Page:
Trevor Peckham, Gilbert S. Omenn Award for Academic Excellence
(Master's student category)
Trevor Peckham will graduate this spring with two Master’s degrees: Environmental Health and Public Administration. His research looks at dermal exposures to a carcinogenic combustion product found in soil, with implications for workers cleaning up contaminated sites. Trevor won the 2014 School of Public Health Outstanding Teaching Assistant Award. He founded and served as co-chair of the Dean’s Advisory Council for Students and has been active in the department’s Student Advisory Council. He was vice president of the School’s Student Public Health Association. Peckam presented to Senator Patty Murray’s staff, and was selected to participate in the Surgeon General’s visit to campus. He helped plan and presented at the Worker Memorial Day event in April. In addition, he has mentored both undergraduate and elementary school students interested in science careers. In 2014, Peckam was chosen to be a guest researcher at the National Center for Environmental Health in Atlanta. Peckham has published three academic papers, with another two in preparation. His academic and civic achievements reflect his potential to significantly contribute to public health and public policy.
Alex Walton, Gonfaloniere
Undergraduate Alex Walton was diagnosed with type-1 juvenile diabetes at a young age. Her passion for health studies stems from living with this disease. At the University of Washington, she majored in Environmental Health. During her sophomore and junior years, she worked in Associate Professor Maitreya Dunham's lab in the Department of Genome Sciences, estimating that she probably cleaned 10,000 test tubes and autoclaved glassware 200 times during her time there. She chose a career in industrial hygiene and occupational safety because it was a natural fit for her interests in health studies and her strong desire to help people. With the knowledge she has obtained at UW, Walton hopes she can continue to improve safety and industrial hygiene practices in the workplace, especially for private industry. Immediately after graduating, she will begin a second internship in occupational health and safety with Boeing Commercial Airplanes in Everett, Washington. Gonfalonieres lead their degree candidates in the procession at the University of Washington’s Commencement Ceremony. These students are called gonfalonieres because they carry the school’s gonfalon, a banner that hangs down from a crosspiece and bears that school’s name and symbol.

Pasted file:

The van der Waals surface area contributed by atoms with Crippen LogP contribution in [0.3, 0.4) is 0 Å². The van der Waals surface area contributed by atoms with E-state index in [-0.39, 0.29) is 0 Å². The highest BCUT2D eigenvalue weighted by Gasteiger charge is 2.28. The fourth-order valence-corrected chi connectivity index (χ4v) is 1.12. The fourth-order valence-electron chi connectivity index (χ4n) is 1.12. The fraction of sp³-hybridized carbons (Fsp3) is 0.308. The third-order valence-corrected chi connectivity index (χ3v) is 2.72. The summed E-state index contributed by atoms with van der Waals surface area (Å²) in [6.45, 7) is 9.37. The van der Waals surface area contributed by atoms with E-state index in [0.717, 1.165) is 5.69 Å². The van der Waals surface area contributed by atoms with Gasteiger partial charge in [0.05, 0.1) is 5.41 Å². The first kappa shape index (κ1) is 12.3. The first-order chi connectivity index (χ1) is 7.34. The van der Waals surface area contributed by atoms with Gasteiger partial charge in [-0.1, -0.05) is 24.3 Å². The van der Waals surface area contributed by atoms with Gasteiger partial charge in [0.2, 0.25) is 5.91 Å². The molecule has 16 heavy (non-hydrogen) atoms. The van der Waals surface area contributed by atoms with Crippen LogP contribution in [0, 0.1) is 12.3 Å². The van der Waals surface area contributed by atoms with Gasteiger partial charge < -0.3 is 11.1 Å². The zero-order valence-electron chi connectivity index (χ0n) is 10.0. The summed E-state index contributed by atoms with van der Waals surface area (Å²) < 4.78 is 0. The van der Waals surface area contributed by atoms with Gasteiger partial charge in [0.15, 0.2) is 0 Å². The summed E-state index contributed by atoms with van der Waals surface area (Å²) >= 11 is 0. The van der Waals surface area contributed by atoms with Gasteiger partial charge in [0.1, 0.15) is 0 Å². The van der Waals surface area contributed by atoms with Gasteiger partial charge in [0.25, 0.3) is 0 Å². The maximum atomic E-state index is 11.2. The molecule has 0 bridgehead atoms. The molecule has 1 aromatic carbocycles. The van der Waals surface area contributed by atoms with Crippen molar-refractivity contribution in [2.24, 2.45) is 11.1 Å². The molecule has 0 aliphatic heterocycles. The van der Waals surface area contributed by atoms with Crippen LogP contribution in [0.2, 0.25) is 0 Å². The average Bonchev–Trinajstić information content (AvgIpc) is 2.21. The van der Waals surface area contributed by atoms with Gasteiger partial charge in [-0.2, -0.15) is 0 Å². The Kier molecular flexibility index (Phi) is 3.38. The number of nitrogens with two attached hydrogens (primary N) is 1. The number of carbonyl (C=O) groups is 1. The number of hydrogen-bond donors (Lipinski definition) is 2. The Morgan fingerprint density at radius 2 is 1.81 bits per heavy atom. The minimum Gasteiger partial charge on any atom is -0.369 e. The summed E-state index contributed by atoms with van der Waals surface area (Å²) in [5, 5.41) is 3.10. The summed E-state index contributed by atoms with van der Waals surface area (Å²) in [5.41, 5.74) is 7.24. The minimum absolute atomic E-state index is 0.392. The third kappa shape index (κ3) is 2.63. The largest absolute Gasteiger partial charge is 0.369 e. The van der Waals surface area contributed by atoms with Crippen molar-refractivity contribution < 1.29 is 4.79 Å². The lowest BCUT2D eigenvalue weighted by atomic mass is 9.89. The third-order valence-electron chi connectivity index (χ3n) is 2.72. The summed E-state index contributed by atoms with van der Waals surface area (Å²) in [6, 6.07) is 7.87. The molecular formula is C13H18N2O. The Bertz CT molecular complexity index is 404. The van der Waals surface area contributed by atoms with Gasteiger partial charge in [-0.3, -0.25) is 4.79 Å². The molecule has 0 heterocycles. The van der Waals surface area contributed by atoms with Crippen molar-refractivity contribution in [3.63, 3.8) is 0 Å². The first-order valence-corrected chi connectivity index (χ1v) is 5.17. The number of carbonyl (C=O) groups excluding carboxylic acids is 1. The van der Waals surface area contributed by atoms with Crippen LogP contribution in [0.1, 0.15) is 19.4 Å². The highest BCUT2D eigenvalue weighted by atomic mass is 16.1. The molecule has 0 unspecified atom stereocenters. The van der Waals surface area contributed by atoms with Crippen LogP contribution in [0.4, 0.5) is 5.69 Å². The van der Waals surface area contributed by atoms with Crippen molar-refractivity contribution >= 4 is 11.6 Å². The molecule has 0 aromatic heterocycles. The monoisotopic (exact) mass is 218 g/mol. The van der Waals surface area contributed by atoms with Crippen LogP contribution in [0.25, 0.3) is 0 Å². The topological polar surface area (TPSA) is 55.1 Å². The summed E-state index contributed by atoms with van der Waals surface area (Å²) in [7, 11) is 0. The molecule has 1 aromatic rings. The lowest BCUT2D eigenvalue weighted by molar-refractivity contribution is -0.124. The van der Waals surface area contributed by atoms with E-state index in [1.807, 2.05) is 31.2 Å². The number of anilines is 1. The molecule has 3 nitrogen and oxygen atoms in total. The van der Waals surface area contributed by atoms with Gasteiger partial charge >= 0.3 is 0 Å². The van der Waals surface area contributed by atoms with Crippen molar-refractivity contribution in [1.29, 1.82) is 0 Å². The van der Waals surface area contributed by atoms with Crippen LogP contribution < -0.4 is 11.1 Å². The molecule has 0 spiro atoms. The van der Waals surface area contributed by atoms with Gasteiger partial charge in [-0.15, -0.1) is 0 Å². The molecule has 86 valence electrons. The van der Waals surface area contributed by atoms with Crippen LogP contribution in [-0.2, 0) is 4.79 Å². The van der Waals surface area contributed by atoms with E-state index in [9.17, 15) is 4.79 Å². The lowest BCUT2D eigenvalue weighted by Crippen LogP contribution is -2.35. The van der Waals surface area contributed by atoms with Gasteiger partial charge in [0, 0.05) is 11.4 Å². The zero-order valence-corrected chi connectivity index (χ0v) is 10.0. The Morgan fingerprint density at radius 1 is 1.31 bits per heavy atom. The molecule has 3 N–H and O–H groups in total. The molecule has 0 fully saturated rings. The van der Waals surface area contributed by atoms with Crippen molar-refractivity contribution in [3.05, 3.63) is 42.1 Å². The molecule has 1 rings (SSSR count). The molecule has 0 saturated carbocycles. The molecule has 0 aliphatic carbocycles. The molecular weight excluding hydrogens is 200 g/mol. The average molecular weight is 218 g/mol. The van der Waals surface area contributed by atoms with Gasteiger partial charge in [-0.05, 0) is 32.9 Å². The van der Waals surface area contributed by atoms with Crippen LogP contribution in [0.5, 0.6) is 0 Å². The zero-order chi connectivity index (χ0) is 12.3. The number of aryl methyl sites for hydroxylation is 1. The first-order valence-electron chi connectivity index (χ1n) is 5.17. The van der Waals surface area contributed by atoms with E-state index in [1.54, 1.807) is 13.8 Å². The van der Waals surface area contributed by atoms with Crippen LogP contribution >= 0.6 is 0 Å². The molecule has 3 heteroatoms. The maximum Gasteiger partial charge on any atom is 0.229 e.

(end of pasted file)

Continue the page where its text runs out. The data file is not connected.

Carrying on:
Sheldwin Yazzie, DEOHS Outstanding Doctoral Student Award
Sheldwin Yazzie—a PhD student in the Department of Environmental and Occupational Health Sciences—demonstrates a commitment to public health in researching indoor radon exposure in the Navajo Nation. A colorless, ordorless gas, radon comes from uranium, and is the second leading cause of lung cancer. Members of Yazzie’s own family are former Navajo uranium miners. In order to develop a predictive model to estimate individual radon exposure, he worked closely with and had the support of community members to collect radon data from Navajo homes. Yazzie has a strong academic record, including one published paper and another in preparation. In his nomination, a faculty mentor wrote that “his research will have far-reaching implications for tackling radon exposure in the Navajo Nation and for better understanding of environmental radon exposure in general.” After earning his degree, he will continue to promote public health in the Navajo Nation.